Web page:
This year's Budget is one of the hardest Finance Minister Grant Robertson has had to put together, according to RNZ's political editor Jane Patterson.
With an international backdrop of the economic risk posed by Russia's invasion of Ukraine and the potential emergence of further Covid-19 variants, the government is also under pressure to address the day-to-day concerns of many New Zealanders.
A focus on tackling the increasing costs of living - the price of essentials like food, fuel and accommodation are all on the rise - is expected.
Why is the Budget usually on a Thursday, why just before a sitting break and why is the debate on it usually interrupted by urgent business? Editor of RNZ's The House wrote a few pointers on how it happens and some reasons why that may be.
Oddity notes on budget week at Parliament
It's Budget week at Parliament. It's not the only thing happening but it gets all the attention. It's a pretty odd week in many ways and you may wonder why it happens like it does. So here are a few pointers on how it happens and some reasons why that may be.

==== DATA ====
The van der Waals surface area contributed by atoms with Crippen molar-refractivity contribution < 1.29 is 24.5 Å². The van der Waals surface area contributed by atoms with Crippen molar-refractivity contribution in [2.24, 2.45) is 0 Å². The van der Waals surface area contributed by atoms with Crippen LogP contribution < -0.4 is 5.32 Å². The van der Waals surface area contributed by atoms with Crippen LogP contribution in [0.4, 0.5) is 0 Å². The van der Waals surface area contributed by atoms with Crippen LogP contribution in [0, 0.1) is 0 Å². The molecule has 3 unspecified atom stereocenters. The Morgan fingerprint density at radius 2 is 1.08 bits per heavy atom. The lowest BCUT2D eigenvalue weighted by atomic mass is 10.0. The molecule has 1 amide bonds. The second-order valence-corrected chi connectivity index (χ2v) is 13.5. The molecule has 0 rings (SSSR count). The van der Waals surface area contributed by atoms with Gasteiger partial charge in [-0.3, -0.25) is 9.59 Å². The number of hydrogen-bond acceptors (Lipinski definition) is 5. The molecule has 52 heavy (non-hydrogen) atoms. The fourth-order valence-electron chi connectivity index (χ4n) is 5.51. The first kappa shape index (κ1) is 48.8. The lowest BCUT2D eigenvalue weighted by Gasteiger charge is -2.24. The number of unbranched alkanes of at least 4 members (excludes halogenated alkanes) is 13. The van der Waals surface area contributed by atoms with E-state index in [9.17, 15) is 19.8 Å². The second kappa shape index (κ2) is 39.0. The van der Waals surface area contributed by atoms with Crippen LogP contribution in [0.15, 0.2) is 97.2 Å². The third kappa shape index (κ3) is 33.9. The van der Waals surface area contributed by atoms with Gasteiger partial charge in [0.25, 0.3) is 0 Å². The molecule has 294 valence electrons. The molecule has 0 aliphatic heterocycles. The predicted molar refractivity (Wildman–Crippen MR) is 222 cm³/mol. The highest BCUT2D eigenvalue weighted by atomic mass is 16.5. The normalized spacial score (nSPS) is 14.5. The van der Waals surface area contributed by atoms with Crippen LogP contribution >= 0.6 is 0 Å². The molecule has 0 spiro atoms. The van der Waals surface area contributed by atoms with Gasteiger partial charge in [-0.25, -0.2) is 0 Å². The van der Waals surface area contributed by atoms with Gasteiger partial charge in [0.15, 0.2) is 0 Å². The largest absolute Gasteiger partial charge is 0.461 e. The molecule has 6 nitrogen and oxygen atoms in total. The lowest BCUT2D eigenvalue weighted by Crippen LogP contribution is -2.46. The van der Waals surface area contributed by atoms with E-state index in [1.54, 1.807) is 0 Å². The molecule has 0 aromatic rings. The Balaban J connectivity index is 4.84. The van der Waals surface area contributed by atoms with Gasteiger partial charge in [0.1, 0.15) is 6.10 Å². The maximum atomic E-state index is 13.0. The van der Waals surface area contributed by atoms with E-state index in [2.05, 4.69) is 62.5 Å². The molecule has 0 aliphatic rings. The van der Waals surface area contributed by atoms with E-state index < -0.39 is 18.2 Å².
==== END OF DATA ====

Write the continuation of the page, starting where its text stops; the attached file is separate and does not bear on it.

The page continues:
A difficult balancing act - ANZ economist
An economist says the government faces a difficult balancing act in today's Budget, as it tries to deal with inflation.
The Budget is expected to show a softening economic outlook, a slower return to surplus, increased borrowing and no substantive tax relief.
Health and climate change will take the lion's share of new spending, but further relief from high fuel and household costs is expected.
ANZ chief economist Sharon Zollner told Morning Report people are interested in how inflationary the budget will be, which will come down to the mix of spending.
The Budget being delivered by the Finance Minister today is expected to show a softening economic outlook, a slower return to surplus, increased borrowing and no substantive tax relief.
Grant Robertson has already said health and climate change will take the lion's share of new spending, but further relief from high fuel and household costs is expected.
However, economists will be looking at how much government spending adds to inflation, which in turn will require higher interest rates.
The tax take has been well ahead of forecast, but that may not last if a slower economy puts the brakes on consumer spending and company profits.
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